Debate Coverage: More crosstalk on Manufacturing, China
On Saturday, the GOP candidates faced off in the 14th debate of the primary season. Here’s what they had to say about Manufacturing
I come from southwestern Pennsylvania, the heart of the steel country, the heart of manufacturing. And it’s been devastated because we are uncompetitive. Thirty years ago we were devastated because business and labor didn’t understand global competitiveness and they made a lot of mistakes. They did -- they weren’t prepared for it and we lost a lot of jobs.
That’s not what’s happening now. Our productivity gains, our labor force, their doing their job, they’re being competitive. But they’re running into a stiff headwind called government. And it’s government taxation, 35 percent corporate tax which is high -- the highest in the world. It’s a tax that doesn’t easily offset when we try to export, which makes it even more difficult...
We are once again on the cusp of a manufacturing renaissance in this country, if we do it right. China is going down in terms of GDP growth from 8 percent, 9 percent, 10 percent to 4 percent or 5 percent, 6 percent. And as they go down in growth, unemployment goes up.
We have an opportunity to win back that manufacturing investment, if we are smart enough, with the right kind of leadership to fix our taxes. No one up here is calling for the complete elimination of all the loopholes and the deductions, where the Wall Street Journal came out and endorsed my tax plan. That’s what needs to be done, not tinkering around the edges.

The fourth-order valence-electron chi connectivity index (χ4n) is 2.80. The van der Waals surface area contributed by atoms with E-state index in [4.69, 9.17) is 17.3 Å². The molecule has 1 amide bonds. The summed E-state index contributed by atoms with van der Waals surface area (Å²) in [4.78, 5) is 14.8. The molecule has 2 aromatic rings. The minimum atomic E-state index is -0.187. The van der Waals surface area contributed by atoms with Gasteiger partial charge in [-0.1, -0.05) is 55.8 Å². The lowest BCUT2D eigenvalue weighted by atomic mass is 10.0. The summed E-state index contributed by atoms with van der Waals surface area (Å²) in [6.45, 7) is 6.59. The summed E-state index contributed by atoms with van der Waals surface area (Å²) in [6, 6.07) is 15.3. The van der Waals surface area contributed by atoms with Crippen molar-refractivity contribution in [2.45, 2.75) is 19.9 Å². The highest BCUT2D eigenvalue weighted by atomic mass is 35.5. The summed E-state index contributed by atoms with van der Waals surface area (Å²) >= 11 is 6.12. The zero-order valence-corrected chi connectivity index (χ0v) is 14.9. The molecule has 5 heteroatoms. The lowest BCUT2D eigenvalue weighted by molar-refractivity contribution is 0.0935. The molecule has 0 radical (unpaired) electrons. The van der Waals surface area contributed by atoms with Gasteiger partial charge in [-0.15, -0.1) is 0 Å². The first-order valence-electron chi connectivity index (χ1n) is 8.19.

On China, however, there were more varied statements:
Listen, we have the most important relationship of the 21st Century with China. We’ve got to make it work. Of course we have challenges with them. We’ve had challenges for 40 years. It’s nonsense to think you can slap a tariff on China the first day that you’re in office, as Governor Romney would like to do.
My own view on the relationship with China is this, which is that China is stealing our intellectual property, our patents, our designs, our know-how, our brand names. They’re hacking into our computers, stealing information from not only corporate computers but from government computers. And they’re manipulating their currency.
And for those who don’t understand the impact of that, I’ve seen it. I’ve seen it. And that is, if you hold down the value of your currency artificially, you make your products artificially low-priced and kill American jobs. That has happened here in this country.
And if I’m president of the United States, I’m not going to continue to talk about how important China is and how we have to get along. And I believe those things. They’re very important. And we do have to get along. But I’m also going to tell the Chinese it’s time to stop. You have to play by the rules. I will not let you kill American jobs any longer.
You cannot compete with China in the long run if you have an inferior infrastructure. You’ve got to move to a 21st-century model. That means you’ve got to be -- you’ve got to be technologically smart, and you have to make investments.